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2019 (2) TMI 1681

..... of the order by the parties to the lis, the sections and the sub-sections have been worded in unambiguous manner to convey the intent. No further interpretation of sections or intentions are required. It is a well settled principle of interpretation of status that where the meaning are self explanatory from the provisions and the provisions of section can be interpreted literally no further interpretation is required. We further find that the reliance by the Revenue on the decision of Gujarat High Court in the case of Liladhar T. Khushlani Vs. Commissioner of Custom [2017 (2) TMI 200 - GUJARAT HIGH COURT] is misplaced. The said decision of Hon'ble Gujarat High Court was in context of unamended provisions of section 254(2) i.e. prior to .....

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..... Application u/s. 254(2) has been filed within a period of limitation, if the limitation is counted from the date of receipt of order. If the period of limitation is counted from the end of the month in which the order is passed there is delay of 89 days. The ld. DR submitted that the Hon'ble Gujarat High Court in the case of Liladhar T. Khushlani Vs. Commissioner of Custom in Tax Appeal No. 915 of 2016 decided on 25-01-2017 has held that the period of limitation for filing rectification application starts from the date of dispatch of the order and not from the date of actual passing the order. Similar view has been taken by Chandigarh Bench of the Tribunal in the case of Jagmohan Gurbakshish Singh Vs. DCIT in MA No.42/Chd/2018 in ITA No .....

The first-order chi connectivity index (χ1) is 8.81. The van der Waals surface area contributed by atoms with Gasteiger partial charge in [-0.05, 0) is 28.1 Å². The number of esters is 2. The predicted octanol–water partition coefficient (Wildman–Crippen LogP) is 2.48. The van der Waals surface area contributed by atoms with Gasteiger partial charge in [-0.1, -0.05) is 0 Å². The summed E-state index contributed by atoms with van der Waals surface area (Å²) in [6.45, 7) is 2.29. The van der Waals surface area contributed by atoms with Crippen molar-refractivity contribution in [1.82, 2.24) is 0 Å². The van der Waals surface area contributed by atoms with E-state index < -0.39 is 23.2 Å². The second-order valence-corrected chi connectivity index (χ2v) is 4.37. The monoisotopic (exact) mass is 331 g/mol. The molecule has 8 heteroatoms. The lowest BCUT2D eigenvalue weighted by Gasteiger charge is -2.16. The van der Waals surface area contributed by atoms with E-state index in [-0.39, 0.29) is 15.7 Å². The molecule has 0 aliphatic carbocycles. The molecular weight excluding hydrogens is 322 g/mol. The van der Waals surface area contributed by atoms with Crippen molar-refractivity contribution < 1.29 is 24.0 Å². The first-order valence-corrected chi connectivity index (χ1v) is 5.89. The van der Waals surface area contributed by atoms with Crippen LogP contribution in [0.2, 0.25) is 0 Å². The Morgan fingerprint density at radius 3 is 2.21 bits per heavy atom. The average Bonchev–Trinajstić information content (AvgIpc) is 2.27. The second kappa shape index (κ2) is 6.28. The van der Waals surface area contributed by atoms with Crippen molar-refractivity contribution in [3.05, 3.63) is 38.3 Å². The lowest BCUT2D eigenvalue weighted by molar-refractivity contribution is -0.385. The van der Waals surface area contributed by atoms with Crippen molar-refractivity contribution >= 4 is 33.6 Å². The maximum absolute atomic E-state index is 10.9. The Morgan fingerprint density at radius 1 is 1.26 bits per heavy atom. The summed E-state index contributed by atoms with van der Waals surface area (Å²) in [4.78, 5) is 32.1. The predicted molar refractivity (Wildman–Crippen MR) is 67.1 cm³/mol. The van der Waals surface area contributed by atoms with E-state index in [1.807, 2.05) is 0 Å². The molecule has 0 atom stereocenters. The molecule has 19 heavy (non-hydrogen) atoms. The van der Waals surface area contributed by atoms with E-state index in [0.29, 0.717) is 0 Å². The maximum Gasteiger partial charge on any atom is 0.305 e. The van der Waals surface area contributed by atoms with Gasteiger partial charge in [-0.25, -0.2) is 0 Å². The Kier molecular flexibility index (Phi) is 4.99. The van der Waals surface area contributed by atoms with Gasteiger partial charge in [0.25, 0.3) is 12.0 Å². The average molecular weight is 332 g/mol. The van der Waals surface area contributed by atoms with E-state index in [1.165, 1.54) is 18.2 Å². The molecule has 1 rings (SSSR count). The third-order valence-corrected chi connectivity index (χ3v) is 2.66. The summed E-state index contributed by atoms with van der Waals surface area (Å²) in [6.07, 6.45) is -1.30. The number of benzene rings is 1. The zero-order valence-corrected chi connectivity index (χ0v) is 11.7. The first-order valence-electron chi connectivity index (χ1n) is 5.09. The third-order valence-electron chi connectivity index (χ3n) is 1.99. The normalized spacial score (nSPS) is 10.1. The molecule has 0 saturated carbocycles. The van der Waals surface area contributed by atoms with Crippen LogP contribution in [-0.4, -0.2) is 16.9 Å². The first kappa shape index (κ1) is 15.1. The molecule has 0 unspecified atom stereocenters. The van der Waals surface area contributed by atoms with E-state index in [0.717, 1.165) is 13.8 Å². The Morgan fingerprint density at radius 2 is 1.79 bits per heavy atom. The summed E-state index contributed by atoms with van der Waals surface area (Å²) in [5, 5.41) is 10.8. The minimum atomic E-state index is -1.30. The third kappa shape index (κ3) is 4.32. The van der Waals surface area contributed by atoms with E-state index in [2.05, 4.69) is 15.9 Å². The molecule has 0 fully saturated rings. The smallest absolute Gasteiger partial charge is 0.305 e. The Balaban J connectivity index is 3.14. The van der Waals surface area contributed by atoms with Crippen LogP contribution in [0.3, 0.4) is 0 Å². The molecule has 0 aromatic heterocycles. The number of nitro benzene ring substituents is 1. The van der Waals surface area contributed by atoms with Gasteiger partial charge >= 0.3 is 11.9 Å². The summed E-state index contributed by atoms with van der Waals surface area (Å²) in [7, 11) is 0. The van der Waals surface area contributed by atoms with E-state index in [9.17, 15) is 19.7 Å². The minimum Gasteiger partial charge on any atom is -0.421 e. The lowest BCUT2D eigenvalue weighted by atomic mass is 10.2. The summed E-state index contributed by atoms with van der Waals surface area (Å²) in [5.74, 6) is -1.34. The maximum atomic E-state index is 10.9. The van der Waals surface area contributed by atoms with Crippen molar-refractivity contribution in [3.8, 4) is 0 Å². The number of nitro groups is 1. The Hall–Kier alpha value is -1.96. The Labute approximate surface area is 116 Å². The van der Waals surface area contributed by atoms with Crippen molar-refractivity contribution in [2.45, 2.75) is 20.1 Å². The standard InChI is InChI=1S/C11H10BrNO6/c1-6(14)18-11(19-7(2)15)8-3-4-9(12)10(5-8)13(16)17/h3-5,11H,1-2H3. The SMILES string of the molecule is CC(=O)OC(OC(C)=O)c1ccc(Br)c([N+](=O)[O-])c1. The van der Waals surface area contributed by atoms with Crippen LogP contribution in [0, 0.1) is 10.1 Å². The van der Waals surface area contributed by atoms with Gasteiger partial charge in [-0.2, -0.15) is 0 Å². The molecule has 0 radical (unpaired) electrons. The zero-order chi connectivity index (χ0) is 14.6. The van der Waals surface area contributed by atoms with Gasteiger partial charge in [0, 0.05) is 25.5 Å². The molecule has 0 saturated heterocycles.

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..... etermining limitation period of six months for filing the Miscellaneous Application under the aforesaid section. The Legislature in its wisdom has purposefully worded sub-section (2) in a particular manner so as to determine the period of limitation for filing Miscellaneous Application for rectification of mistake within a specified time of 6 months from the end of the month in which the order was passed. If the intention of the Legislature was to mark the period of limitation from the date of service of order then the sub-section (2) would have been worded in a manner to express that intent. This fact is explicitly evident from a perusal of sub- section (3) of section 253 wherein the limitation period of appeals to the appellate Tribunal a .....

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..... e sections and the sub-sections have been worded in unambiguous manner to convey the intent. No further interpretation of sections or intentions are required. 7. It is a well settled principle of interpretation of status that where the meaning are self explanatory from the provisions and the provisions of section can be interpreted literally no further interpretation is required. We further find that the reliance by the Revenue on the decision of Gujarat High Court in the case of Liladhar T. Khushlani Vs. Commissioner of Custom (supra) is misplaced. The said decision of Hon'ble Gujarat High Court was in context of unamended provisions of section 254(2) i.e. prior to the amendment by Finance Act, 2016. Therefore, the said decision does n .....

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